Next time you're out of conversation ideas at a cocktail party, business networking event or awkward first date, mention your favorite TV show from childhood — and ask the person you're chatting with about theirs. I can practically guarantee you a lively conversation, because almost everyone loves to talk about the shows that impacted them growing up. (Be careful though — you might end up singing the theme song to "Gilligan's Island," "The Facts of Life" or "The Golden Girls"!)
It's easy conversation, but unlike the weather, it's really fun to talk about the most ridiculous characters (I nominate Balki Bartakamous), strange plots ("Small Wonder"?) and off-the-wall humor ("Three's Company"!) that beloved television programs will bring up. Nine times out of 10, you'll end up smiling and laughing. That's because nostalgia, as the Association of Psychological Science reports, "...has positive impacts on how people feel about themselves and how connected they feel towards others."
And these nostalgic connectors not only build bridges between people, some studies have found that test subjects even become more optimistic after talking about positive memories from the past (it's because those memories remind you that you can feel that happy again). Put those two things together — connection and optimism—and it's no wonder old TV shows can be such fun to talk about.
So, in no particular order, here are 10 of the most crowd-most pleasing shows to ever grace the living room screen.
1. 'The Muppet Show'
"The Muppet Show" is one of the classics of late-'70s-early '80s television — and it's definitely still popular with both kids and adults today. (It helps that the show's stars will never age). This episode with Steve Martin as the guest star is just one of many of the funny, goofy, iconic and totally original moments in the TV show.
2. 'Gilligan's Island'
"Gilligan's Island" only ran for three seasons (1964-67), but it likely will be syndicated until the end of time. The show initially got good ratings when it was broadcast but it achieved cult status among kids when it was shown in reruns after school in the '70s and '80s. While the first season was shot and aired in black and white (it was later colorized), the second two were filmed in color.
3. 'Saved by the Bell'
"Saved by the Bell" is another show that ran for only a few seasons (1989-1993) but lives on, both in a second and third iteration of the original show; first "Saved by the Bell: The College Years" and then "Saved by the Bell: The New Class." The show was well-known for being pretty cheesy, but it also tackled serious topics like homelessness, drug use and parent-teen communications. And, as can be seen in the video above — it was definitely the first show to include cellphone use in school!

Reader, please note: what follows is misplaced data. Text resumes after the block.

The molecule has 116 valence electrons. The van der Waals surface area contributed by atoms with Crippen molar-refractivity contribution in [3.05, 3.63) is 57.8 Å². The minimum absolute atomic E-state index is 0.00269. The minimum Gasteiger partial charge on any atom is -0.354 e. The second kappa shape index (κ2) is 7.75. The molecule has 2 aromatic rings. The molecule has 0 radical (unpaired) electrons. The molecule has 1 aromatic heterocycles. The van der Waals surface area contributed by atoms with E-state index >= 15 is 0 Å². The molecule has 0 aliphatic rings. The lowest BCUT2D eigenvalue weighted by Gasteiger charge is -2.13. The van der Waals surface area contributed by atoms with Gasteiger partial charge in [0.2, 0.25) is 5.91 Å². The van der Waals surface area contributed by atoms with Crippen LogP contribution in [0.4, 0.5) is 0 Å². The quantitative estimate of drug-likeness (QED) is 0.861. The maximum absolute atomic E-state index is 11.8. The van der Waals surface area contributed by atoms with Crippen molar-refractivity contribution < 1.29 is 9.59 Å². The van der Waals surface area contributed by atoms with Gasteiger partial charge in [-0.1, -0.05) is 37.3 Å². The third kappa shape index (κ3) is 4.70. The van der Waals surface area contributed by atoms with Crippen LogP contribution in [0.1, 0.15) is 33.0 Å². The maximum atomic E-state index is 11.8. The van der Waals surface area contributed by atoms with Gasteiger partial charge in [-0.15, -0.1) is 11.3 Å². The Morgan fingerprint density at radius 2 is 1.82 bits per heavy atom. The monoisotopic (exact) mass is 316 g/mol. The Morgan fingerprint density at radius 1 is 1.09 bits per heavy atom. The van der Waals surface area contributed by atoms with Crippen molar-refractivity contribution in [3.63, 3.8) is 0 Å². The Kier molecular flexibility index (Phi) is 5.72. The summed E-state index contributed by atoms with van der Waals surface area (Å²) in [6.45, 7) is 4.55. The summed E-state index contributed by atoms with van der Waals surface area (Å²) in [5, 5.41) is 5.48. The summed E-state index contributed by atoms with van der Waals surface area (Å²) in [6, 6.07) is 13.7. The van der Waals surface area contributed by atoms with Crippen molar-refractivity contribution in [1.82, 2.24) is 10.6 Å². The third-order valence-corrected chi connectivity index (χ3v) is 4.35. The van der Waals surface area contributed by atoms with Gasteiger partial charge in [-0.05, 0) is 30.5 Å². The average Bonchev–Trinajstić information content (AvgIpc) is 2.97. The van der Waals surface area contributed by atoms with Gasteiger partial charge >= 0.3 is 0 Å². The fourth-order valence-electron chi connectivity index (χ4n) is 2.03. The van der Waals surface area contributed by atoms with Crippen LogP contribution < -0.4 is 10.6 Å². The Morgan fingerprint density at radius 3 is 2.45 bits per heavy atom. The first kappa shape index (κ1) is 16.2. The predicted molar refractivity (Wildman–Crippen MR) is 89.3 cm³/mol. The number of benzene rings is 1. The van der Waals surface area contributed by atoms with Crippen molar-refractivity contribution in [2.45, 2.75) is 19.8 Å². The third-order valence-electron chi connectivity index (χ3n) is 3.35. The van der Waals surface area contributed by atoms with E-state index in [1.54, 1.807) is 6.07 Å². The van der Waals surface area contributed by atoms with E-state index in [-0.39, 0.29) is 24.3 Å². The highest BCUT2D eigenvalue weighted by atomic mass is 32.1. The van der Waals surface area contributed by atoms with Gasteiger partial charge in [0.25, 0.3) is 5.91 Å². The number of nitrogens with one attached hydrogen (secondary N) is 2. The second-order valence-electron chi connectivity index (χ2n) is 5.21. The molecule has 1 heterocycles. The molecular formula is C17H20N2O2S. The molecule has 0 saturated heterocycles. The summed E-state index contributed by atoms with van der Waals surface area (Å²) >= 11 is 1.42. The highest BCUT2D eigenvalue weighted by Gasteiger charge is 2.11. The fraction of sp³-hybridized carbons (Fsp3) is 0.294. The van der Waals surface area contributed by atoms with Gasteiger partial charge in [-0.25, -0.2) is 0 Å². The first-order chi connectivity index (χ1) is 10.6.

4. 'Little House on the Prairie'
"Little House on the Prairie" ran from 1974-1983, and retold the story of Laura Ingalls, who wrote a popular series of books by the same name. This episode of the first day of "real school" for the Ingalls girls, like many of the early episodes from the show, stays pretty true to the books, though later episodes covered events not depicted in the original memoirs.
5. 'The Fresh Prince of Bel-Air'
"The Fresh Prince of Bel-Air" launched funnyman Will Smith's acting career into the stratosphere (he was already a successful recording artist). The show ran for six seasons, but the theme song is still a singalong favorite.
6. 'The Jetsons'
"The Jetsons" took all that '50s optimism about the future and packaged it in a space-age TV show, originally from 1962-63, that was the flip-side to the popular "Flintstones." Twenty years later (1985-1987), Hanna-Barbera brought the show back for another couple of years. They mostly got it wrong.
7. 'Pee-wee's Playhouse'
"Pee-wee's Playhouse" ran from 1986-1990 on Saturday mornings on CBS, and it was pretty weird (to put it mildly). The show was aimed primarily at kids, but there was plenty for adults to chuckle at too, including some (very mild) innuendo.
8. 'I Love Lucy'
"I Love Lucy" ran from 1951-57, but it seems to be a part of everyone's childhood at this point. What's amazing is that it was the first scripted television show that was filmed in front of a live studio audience, so it's not like the people who made the show had a lot of notes to go from.
"DuckTales" had just a four-season run (from September 1987 to November 1990), but it has stood the test of time so well that Disney recently announced that the show will be brought back for a 2017 premiere. Delving into history for story lines, the most popular episodes of this animated show involve Huey, Dewey and Louie traveling into the past and retelling stories from Greek Myths, Shakespeare, and more.
10. 'The Dukes of Hazzard'
"The Dukes of Hazzard" was all about awesome' 70s cars — and car-chase scenes. Cousins Bo, Luke and Daisy were always getting into and out of scrapes in their customized 1969 Dodge Charger, which made every kid who watched (from 1979-1986) want to grow up to drive one.
OK, so I'm betting that you feel that I've left out a favorite TV show of your own. Let me know what I missed in the comments!
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